By Padraic Halpin
DUBLIN (Reuters) – Statistical distortions catapulted Ireland’s gross domestic product (GDP) index to apparent annual growth of 10.5 percent in the third quarter, but underlying data nevertheless showed the real economy performing very strongly.
The relevance of using GDP as an accurate measure in Europe’s fastest growing economy was called into question last year when 2015 growth figures were adjusted up to 26 percent after a massive revision to the stock of capital assets related to Ireland’s large multinational sector.
This time net exports were flattered greatly by an absence of large imports of intellectual property and aircraft leasing activity, which have skewed data in the past. That pushed GDP up 4.2 percent quarter-on-quarter, ensuring the series remains “an analyst’s nightmare”, Davy Stockbrokers wrote in a note.
The Central Statistics Office (CSO) said that even if there was no growth in the final quarter, the final figure for 2017 would still come in close to 7 percent. China’s economy is forecast to grow by 6.5 percent this year.
Finance Minister Paschal Donohoe said GDP was likely to beat official forecasts for growth of 5.1 percent this year.
“Notwithstanding the well-known limitations with GDP, it is clear that the recovery continues to outperform expectations and while this is to be welcomed, it creates its own challenges,” Donohoe said in a statement.
“In particular, if the economy continues to grow in excess of its potential, capacity constraints will begin to emerge. In these circumstances, it is essential that budgetary policy does not contribute to overheating. This is one of the defining economic challenges facing the Government.”
Irish GDP growth is almost certain to be the best in Europe for the fourth successive year, and a host of more consistent data economists prefer – from tumbling unemployment to robust retail sales – have been very strong in that period.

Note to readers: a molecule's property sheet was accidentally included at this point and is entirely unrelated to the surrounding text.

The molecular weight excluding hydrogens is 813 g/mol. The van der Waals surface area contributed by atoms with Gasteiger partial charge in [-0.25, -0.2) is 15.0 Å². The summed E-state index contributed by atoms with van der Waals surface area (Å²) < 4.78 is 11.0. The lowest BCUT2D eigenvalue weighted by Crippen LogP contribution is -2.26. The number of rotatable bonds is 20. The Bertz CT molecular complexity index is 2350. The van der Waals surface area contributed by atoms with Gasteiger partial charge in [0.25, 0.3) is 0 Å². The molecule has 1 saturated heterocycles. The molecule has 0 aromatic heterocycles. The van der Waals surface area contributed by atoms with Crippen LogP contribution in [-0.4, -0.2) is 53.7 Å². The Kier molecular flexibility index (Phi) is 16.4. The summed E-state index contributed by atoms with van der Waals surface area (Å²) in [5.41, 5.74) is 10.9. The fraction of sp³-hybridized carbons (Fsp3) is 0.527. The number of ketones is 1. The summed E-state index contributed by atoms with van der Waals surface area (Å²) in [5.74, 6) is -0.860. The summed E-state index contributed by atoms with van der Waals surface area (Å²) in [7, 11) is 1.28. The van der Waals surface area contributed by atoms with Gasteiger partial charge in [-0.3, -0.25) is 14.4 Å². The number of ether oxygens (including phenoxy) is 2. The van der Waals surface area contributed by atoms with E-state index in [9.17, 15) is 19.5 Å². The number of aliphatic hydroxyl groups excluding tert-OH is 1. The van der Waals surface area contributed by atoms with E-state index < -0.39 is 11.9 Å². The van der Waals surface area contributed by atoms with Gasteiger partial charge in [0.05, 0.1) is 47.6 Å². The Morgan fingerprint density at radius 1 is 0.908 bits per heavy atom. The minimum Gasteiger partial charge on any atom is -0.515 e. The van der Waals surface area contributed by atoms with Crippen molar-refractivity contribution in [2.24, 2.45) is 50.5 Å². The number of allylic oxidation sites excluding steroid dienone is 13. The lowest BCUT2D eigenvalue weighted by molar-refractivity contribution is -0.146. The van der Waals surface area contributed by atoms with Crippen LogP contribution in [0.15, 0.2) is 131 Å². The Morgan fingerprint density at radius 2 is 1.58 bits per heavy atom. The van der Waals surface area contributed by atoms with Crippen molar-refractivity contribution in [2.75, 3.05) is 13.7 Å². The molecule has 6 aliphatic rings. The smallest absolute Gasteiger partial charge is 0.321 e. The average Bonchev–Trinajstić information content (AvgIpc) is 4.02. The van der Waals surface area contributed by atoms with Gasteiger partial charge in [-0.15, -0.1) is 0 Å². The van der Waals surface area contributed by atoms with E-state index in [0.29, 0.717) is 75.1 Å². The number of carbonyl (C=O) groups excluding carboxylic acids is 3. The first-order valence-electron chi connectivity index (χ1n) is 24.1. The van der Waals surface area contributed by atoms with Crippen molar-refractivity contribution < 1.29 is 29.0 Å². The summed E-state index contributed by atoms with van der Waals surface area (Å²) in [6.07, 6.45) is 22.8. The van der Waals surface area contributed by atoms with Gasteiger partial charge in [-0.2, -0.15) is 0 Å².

The statistics office has begun to phase in a new measure – “Modified Gross National Income”, or “GNI*” – which strips out the effects of multinational firms re-domiciling, relocating or depreciating their capital assets.
A quarterly published sub-index of the new series – modified final domestic demand, which removes some of those globalised activities - rose by 2.4 percent quarter-on-quarter and by 5 percent on the year.
Michael Connolly, a senior statistician at the CSO, pointed to that as a figure that gives a more accurate picture of actual activity in the economy.
“Ireland continues to be a hyper-globalised economy but the core observation we can make is that the Irish consumer is in a sweet spot and they now have the confidence to spend,” said Fergal O’Brien, chief economist at Irish business lobby IBEC.
“Solid wage growth, no inflation and very strong employment growth has created really strong momentum in the economy while construction is recovering and there are no major flashing lights in relation to Brexit impacts in the trading position.”
(Editing by Andrew Roche)